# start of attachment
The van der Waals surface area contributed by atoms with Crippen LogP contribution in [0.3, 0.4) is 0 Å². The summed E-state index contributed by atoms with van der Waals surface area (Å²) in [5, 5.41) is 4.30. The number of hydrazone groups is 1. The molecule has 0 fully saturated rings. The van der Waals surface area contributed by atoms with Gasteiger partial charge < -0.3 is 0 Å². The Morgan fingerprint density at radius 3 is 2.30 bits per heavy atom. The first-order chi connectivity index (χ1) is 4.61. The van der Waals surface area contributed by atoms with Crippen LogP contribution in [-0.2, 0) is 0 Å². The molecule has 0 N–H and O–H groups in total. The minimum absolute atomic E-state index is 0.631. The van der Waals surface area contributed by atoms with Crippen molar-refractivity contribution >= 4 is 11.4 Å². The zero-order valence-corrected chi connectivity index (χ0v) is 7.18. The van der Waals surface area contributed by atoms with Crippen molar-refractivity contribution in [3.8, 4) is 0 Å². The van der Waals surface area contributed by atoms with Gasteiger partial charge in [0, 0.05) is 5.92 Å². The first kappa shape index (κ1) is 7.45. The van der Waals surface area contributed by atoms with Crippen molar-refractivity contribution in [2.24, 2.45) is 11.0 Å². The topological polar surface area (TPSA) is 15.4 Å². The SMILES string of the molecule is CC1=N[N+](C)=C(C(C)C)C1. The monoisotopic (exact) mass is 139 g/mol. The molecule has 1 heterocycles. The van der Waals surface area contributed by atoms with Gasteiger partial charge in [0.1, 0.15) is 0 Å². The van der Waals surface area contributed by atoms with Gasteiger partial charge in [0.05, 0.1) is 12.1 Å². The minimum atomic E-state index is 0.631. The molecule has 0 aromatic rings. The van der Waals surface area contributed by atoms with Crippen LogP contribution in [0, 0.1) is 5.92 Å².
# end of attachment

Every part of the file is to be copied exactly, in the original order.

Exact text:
The van der Waals surface area contributed by atoms with Crippen LogP contribution in [0.3, 0.4) is 0 Å². The summed E-state index contributed by atoms with van der Waals surface area (Å²) in [5, 5.41) is 4.30. The number of hydrazone groups is 1. The molecule has 0 fully saturated rings. The van der Waals surface area contributed by atoms with Gasteiger partial charge < -0.3 is 0 Å². The Morgan fingerprint density at radius 3 is 2.30 bits per heavy atom. The first-order chi connectivity index (χ1) is 4.61. The van der Waals surface area contributed by atoms with Crippen LogP contribution in [-0.2, 0) is 0 Å². The molecule has 0 N–H and O–H groups in total. The minimum absolute atomic E-state index is 0.631. The van der Waals surface area contributed by atoms with Crippen molar-refractivity contribution >= 4 is 11.4 Å². The zero-order valence-corrected chi connectivity index (χ0v) is 7.18. The van der Waals surface area contributed by atoms with Crippen molar-refractivity contribution in [3.8, 4) is 0 Å². The van der Waals surface area contributed by atoms with Gasteiger partial charge in [0, 0.05) is 5.92 Å². The first kappa shape index (κ1) is 7.45. The van der Waals surface area contributed by atoms with Crippen molar-refractivity contribution in [2.24, 2.45) is 11.0 Å². The topological polar surface area (TPSA) is 15.4 Å². The SMILES string of the molecule is CC1=N[N+](C)=C(C(C)C)C1. The monoisotopic (exact) mass is 139 g/mol. The molecule has 1 heterocycles. The van der Waals surface area contributed by atoms with Gasteiger partial charge in [0.1, 0.15) is 0 Å². The van der Waals surface area contributed by atoms with Gasteiger partial charge in [0.05, 0.1) is 12.1 Å². The minimum atomic E-state index is 0.631. The molecule has 0 aromatic rings. The van der Waals surface area contributed by atoms with Crippen LogP contribution in [0, 0.1) is 5.92 Å².